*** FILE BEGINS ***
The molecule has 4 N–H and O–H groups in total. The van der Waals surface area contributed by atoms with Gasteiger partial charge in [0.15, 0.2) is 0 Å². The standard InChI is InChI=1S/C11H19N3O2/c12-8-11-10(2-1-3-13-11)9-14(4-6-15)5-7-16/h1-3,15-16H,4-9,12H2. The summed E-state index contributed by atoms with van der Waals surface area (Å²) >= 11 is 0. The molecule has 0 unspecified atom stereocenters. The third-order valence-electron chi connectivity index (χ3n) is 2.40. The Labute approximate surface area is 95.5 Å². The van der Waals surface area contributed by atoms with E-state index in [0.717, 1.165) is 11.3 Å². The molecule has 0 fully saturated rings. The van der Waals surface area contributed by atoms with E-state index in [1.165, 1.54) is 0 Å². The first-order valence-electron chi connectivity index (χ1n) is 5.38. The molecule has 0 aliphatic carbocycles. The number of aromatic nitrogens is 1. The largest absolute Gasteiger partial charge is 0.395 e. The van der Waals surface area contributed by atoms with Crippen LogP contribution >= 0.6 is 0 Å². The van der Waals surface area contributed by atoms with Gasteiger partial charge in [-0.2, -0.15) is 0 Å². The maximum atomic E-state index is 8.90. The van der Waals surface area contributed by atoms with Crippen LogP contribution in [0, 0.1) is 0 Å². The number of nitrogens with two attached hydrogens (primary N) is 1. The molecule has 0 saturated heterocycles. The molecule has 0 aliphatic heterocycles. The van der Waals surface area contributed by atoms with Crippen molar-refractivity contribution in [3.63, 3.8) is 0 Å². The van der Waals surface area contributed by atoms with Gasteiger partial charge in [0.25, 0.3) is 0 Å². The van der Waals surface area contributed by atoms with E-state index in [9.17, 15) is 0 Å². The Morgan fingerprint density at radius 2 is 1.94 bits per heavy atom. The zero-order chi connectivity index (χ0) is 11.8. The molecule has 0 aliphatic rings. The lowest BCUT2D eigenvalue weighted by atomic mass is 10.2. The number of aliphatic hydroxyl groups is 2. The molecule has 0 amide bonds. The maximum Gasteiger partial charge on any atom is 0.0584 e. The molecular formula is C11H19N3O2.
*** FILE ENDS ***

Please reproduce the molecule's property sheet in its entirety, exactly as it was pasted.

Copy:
The molecule has 4 N–H and O–H groups in total. The van der Waals surface area contributed by atoms with Gasteiger partial charge in [0.15, 0.2) is 0 Å². The standard InChI is InChI=1S/C11H19N3O2/c12-8-11-10(2-1-3-13-11)9-14(4-6-15)5-7-16/h1-3,15-16H,4-9,12H2. The summed E-state index contributed by atoms with van der Waals surface area (Å²) >= 11 is 0. The molecule has 0 unspecified atom stereocenters. The third-order valence-electron chi connectivity index (χ3n) is 2.40. The Labute approximate surface area is 95.5 Å². The van der Waals surface area contributed by atoms with E-state index in [0.717, 1.165) is 11.3 Å². The molecule has 0 fully saturated rings. The van der Waals surface area contributed by atoms with E-state index in [1.165, 1.54) is 0 Å². The first-order valence-electron chi connectivity index (χ1n) is 5.38. The molecule has 0 aliphatic carbocycles. The number of aromatic nitrogens is 1. The largest absolute Gasteiger partial charge is 0.395 e. The van der Waals surface area contributed by atoms with Crippen LogP contribution >= 0.6 is 0 Å². The van der Waals surface area contributed by atoms with Gasteiger partial charge in [-0.2, -0.15) is 0 Å². The maximum atomic E-state index is 8.90. The van der Waals surface area contributed by atoms with Crippen LogP contribution in [0, 0.1) is 0 Å². The number of nitrogens with two attached hydrogens (primary N) is 1. The molecule has 0 saturated heterocycles. The molecule has 0 aliphatic heterocycles. The van der Waals surface area contributed by atoms with Crippen molar-refractivity contribution in [3.63, 3.8) is 0 Å². The van der Waals surface area contributed by atoms with Gasteiger partial charge in [0.25, 0.3) is 0 Å². The van der Waals surface area contributed by atoms with E-state index in [9.17, 15) is 0 Å². The Morgan fingerprint density at radius 2 is 1.94 bits per heavy atom. The zero-order chi connectivity index (χ0) is 11.8. The molecule has 0 aliphatic rings. The lowest BCUT2D eigenvalue weighted by atomic mass is 10.2. The number of aliphatic hydroxyl groups is 2. The molecule has 0 amide bonds. The maximum Gasteiger partial charge on any atom is 0.0584 e. The molecular formula is C11H19N3O2.